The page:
Piracy crackdown on intellectual property as tourism grows
With tourism now beginning to return to Thailand, the Intellectual Property Department pledged to be more strict in cracking down on pirated goods. Experts believe that the market will be flooded with fakes in popular tourist destinations as shady sellers see new potential customers pouring into the country.
The IPD is coordinating with the Customs Department, the Department of Special Investigation, and the Royal Thai Police to work together with major intellectual property owners as well as the owners of popular trading and vending areas to create guidelines to protect, supervise, and suppress IP violations. The deputy director-general of the IPD made a statement about the plans to stop pirated goods from being sold to tourists.
“After the country’s reopening on June 1 to support tourism, a flood of foreign tourists is anticipated. Sales of pirated products may rebound in tourist areas following the reopening. The department, in cooperation with allies in the public and private sectors, wants to intensify measures to prevent and suppress IP violations.”
Markets that are already well known to be selling pirated items and red zone tourist areas will be subjected to more frequent and more thorough inspections. Silom Road in Bangkok, Patong Beach in Phuket, Koh Samui, Surat Thani, Chiang Mai, and Rong Kluea market in Sa Kaeo on the Cambodian border were specifically named as points of interest increased scrutiny would occur.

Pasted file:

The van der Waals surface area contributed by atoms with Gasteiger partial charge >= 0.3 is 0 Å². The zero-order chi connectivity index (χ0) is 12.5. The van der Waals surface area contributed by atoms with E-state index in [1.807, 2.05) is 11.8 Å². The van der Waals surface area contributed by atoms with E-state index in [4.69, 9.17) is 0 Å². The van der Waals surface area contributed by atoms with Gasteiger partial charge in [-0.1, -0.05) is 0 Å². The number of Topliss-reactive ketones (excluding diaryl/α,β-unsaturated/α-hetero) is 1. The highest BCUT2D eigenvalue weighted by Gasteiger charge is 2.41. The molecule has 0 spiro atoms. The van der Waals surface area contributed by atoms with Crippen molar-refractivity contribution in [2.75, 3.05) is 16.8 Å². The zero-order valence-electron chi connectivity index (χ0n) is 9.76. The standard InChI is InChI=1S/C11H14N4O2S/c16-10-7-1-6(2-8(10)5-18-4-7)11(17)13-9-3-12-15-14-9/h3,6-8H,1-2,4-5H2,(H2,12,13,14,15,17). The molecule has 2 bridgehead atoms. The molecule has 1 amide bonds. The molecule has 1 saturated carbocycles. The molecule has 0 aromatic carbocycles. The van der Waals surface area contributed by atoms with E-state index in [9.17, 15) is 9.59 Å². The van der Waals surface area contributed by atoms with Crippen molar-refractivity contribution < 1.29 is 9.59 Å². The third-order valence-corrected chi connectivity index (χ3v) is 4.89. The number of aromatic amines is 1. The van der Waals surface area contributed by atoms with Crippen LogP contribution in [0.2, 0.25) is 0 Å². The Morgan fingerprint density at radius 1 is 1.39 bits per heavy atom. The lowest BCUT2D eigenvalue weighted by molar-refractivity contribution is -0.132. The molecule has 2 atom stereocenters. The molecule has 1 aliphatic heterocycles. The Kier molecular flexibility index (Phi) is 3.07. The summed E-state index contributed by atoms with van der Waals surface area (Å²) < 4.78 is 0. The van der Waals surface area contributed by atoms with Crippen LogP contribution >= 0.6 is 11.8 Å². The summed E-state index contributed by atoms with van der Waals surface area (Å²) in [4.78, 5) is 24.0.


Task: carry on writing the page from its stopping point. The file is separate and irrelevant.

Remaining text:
The crackdowns will extend online also, as large international shopping platforms like Lazada, Shopee, and JD Central as well as many others have signed a memorandum of understanding with the Business Development Department at the beginning of last year along with 25 IP owners in Thailand and abroad to protect online intellectual property rights.
Those three biggest online platforms have seen a significant decrease in unofficial products being sold on their sites now that intellectual property owners can directly report any violations that are found and have items removed immediately.
Now the IPD will expand this programme to include many more intellectual property owners and cover many more online sales platforms including Facebook and YouTube where content copyright infringement including music is still a major problem.
Statistics suggest that the amount of pirated goods in Thailand may be decreasing, as the first five months of 2022 saw just over 438,000 pieces impounded, 88.2% less than the same period in 2021. Arrests were down 23.1% as well, from 954 in 2021 to 734 so far this year.
SOURCE: The Phuket News
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